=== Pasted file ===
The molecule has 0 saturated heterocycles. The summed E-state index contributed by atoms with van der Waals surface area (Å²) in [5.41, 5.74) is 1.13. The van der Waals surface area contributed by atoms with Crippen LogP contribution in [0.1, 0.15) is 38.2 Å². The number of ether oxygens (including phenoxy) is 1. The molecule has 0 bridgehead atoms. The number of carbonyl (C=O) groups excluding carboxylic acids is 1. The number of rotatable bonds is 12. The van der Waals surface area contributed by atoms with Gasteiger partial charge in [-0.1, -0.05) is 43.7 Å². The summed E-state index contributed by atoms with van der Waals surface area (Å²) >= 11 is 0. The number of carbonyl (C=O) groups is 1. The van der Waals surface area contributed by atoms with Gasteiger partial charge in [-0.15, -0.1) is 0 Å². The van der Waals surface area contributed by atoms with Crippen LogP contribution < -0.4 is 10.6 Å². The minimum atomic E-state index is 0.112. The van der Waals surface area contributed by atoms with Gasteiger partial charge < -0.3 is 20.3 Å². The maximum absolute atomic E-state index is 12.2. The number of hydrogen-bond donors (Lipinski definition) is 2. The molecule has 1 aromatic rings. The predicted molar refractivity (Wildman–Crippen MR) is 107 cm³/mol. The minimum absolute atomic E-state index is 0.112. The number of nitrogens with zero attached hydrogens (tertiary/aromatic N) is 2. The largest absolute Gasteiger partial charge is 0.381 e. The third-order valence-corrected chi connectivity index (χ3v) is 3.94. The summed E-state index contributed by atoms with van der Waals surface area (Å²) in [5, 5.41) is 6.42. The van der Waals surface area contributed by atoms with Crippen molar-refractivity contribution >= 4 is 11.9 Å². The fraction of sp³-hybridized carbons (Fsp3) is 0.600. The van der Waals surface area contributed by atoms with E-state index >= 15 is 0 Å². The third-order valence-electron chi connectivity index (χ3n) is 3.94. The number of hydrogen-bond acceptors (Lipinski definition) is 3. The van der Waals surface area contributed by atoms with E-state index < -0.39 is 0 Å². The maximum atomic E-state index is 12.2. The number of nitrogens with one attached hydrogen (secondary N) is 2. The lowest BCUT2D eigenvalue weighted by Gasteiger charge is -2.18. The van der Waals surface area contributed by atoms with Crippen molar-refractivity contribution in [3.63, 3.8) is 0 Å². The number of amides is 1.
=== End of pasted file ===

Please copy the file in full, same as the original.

The molecule has 0 saturated heterocycles. The summed E-state index contributed by atoms with van der Waals surface area (Å²) in [5.41, 5.74) is 1.13. The van der Waals surface area contributed by atoms with Crippen LogP contribution in [0.1, 0.15) is 38.2 Å². The number of ether oxygens (including phenoxy) is 1. The molecule has 0 bridgehead atoms. The number of carbonyl (C=O) groups excluding carboxylic acids is 1. The number of rotatable bonds is 12. The van der Waals surface area contributed by atoms with Gasteiger partial charge in [-0.1, -0.05) is 43.7 Å². The summed E-state index contributed by atoms with van der Waals surface area (Å²) >= 11 is 0. The number of carbonyl (C=O) groups is 1. The van der Waals surface area contributed by atoms with Gasteiger partial charge in [-0.15, -0.1) is 0 Å². The van der Waals surface area contributed by atoms with Crippen LogP contribution < -0.4 is 10.6 Å². The minimum atomic E-state index is 0.112. The van der Waals surface area contributed by atoms with Gasteiger partial charge < -0.3 is 20.3 Å². The maximum absolute atomic E-state index is 12.2. The number of hydrogen-bond donors (Lipinski definition) is 2. The molecule has 1 aromatic rings. The predicted molar refractivity (Wildman–Crippen MR) is 107 cm³/mol. The minimum absolute atomic E-state index is 0.112. The number of nitrogens with zero attached hydrogens (tertiary/aromatic N) is 2. The largest absolute Gasteiger partial charge is 0.381 e. The third-order valence-corrected chi connectivity index (χ3v) is 3.94. The summed E-state index contributed by atoms with van der Waals surface area (Å²) in [5, 5.41) is 6.42. The van der Waals surface area contributed by atoms with Crippen molar-refractivity contribution >= 4 is 11.9 Å². The fraction of sp³-hybridized carbons (Fsp3) is 0.600. The van der Waals surface area contributed by atoms with E-state index >= 15 is 0 Å². The third-order valence-electron chi connectivity index (χ3n) is 3.94. The number of hydrogen-bond acceptors (Lipinski definition) is 3. The van der Waals surface area contributed by atoms with E-state index < -0.39 is 0 Å². The maximum atomic E-state index is 12.2. The number of nitrogens with one attached hydrogen (secondary N) is 2. The lowest BCUT2D eigenvalue weighted by Gasteiger charge is -2.18. The van der Waals surface area contributed by atoms with Crippen molar-refractivity contribution in [3.63, 3.8) is 0 Å². The number of amides is 1.